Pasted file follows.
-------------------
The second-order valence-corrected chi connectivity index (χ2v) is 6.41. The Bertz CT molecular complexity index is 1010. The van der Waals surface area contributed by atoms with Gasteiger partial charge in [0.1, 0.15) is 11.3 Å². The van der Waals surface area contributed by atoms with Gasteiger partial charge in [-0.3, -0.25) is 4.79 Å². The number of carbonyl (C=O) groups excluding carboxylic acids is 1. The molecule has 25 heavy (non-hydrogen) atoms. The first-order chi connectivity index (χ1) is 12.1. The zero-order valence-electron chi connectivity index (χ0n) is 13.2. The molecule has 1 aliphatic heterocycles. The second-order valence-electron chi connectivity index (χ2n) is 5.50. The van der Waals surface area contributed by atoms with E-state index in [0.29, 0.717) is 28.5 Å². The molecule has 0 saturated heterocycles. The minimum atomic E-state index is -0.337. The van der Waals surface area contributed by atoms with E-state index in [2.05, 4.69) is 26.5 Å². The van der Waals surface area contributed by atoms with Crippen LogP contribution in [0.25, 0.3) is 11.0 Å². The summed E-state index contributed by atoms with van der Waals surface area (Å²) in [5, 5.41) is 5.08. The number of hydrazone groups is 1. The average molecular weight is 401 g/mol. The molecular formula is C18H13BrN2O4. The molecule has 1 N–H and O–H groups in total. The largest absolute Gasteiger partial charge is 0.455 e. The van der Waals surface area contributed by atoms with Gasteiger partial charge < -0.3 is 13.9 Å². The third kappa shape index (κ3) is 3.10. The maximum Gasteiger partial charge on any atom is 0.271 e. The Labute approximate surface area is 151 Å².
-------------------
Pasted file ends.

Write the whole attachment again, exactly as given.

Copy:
The second-order valence-corrected chi connectivity index (χ2v) is 6.41. The Bertz CT molecular complexity index is 1010. The van der Waals surface area contributed by atoms with Gasteiger partial charge in [0.1, 0.15) is 11.3 Å². The van der Waals surface area contributed by atoms with Gasteiger partial charge in [-0.3, -0.25) is 4.79 Å². The number of carbonyl (C=O) groups excluding carboxylic acids is 1. The molecule has 25 heavy (non-hydrogen) atoms. The first-order chi connectivity index (χ1) is 12.1. The zero-order valence-electron chi connectivity index (χ0n) is 13.2. The molecule has 1 aliphatic heterocycles. The second-order valence-electron chi connectivity index (χ2n) is 5.50. The van der Waals surface area contributed by atoms with E-state index in [0.29, 0.717) is 28.5 Å². The molecule has 0 saturated heterocycles. The minimum atomic E-state index is -0.337. The van der Waals surface area contributed by atoms with E-state index in [2.05, 4.69) is 26.5 Å². The van der Waals surface area contributed by atoms with Crippen LogP contribution in [0.25, 0.3) is 11.0 Å². The summed E-state index contributed by atoms with van der Waals surface area (Å²) in [5, 5.41) is 5.08. The number of hydrazone groups is 1. The average molecular weight is 401 g/mol. The molecular formula is C18H13BrN2O4. The molecule has 1 N–H and O–H groups in total. The largest absolute Gasteiger partial charge is 0.455 e. The van der Waals surface area contributed by atoms with Gasteiger partial charge < -0.3 is 13.9 Å². The third kappa shape index (κ3) is 3.10. The maximum Gasteiger partial charge on any atom is 0.271 e. The Labute approximate surface area is 151 Å².